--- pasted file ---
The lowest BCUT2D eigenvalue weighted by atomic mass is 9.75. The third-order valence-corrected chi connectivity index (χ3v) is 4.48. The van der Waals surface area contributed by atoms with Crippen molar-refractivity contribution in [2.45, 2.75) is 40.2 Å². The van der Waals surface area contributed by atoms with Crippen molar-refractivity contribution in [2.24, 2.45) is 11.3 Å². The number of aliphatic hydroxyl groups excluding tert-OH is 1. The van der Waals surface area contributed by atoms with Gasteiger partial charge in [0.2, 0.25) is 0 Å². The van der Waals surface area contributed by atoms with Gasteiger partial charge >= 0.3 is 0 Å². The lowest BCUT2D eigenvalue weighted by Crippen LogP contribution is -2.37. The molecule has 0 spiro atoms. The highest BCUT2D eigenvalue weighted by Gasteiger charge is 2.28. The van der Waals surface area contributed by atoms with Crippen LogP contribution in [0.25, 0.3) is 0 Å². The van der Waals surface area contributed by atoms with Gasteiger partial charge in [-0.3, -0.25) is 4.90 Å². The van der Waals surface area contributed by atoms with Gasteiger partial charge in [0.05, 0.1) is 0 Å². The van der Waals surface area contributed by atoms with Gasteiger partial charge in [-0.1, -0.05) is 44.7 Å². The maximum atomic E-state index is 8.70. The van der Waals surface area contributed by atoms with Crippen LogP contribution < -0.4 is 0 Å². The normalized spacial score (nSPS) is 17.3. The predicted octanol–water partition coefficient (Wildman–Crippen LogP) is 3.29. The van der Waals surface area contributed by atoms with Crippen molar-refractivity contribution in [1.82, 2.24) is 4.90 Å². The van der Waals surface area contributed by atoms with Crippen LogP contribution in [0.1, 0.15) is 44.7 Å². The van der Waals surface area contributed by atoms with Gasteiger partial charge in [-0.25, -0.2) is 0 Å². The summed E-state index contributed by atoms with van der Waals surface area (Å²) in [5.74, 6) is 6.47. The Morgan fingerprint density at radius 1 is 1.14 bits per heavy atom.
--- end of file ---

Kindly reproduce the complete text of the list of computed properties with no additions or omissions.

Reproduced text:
The lowest BCUT2D eigenvalue weighted by atomic mass is 9.75. The third-order valence-corrected chi connectivity index (χ3v) is 4.48. The van der Waals surface area contributed by atoms with Crippen molar-refractivity contribution in [2.45, 2.75) is 40.2 Å². The van der Waals surface area contributed by atoms with Crippen molar-refractivity contribution in [2.24, 2.45) is 11.3 Å². The number of aliphatic hydroxyl groups excluding tert-OH is 1. The van der Waals surface area contributed by atoms with Gasteiger partial charge in [0.2, 0.25) is 0 Å². The van der Waals surface area contributed by atoms with Gasteiger partial charge >= 0.3 is 0 Å². The lowest BCUT2D eigenvalue weighted by Crippen LogP contribution is -2.37. The molecule has 0 spiro atoms. The highest BCUT2D eigenvalue weighted by Gasteiger charge is 2.28. The van der Waals surface area contributed by atoms with Crippen LogP contribution in [0.25, 0.3) is 0 Å². The van der Waals surface area contributed by atoms with Gasteiger partial charge in [-0.3, -0.25) is 4.90 Å². The van der Waals surface area contributed by atoms with Gasteiger partial charge in [0.05, 0.1) is 0 Å². The van der Waals surface area contributed by atoms with Gasteiger partial charge in [-0.1, -0.05) is 44.7 Å². The maximum atomic E-state index is 8.70. The van der Waals surface area contributed by atoms with Crippen LogP contribution < -0.4 is 0 Å². The normalized spacial score (nSPS) is 17.3. The predicted octanol–water partition coefficient (Wildman–Crippen LogP) is 3.29. The van der Waals surface area contributed by atoms with Crippen molar-refractivity contribution in [1.82, 2.24) is 4.90 Å². The van der Waals surface area contributed by atoms with Crippen LogP contribution in [0.1, 0.15) is 44.7 Å². The van der Waals surface area contributed by atoms with Gasteiger partial charge in [-0.25, -0.2) is 0 Å². The summed E-state index contributed by atoms with van der Waals surface area (Å²) in [5.74, 6) is 6.47. The Morgan fingerprint density at radius 1 is 1.14 bits per heavy atom.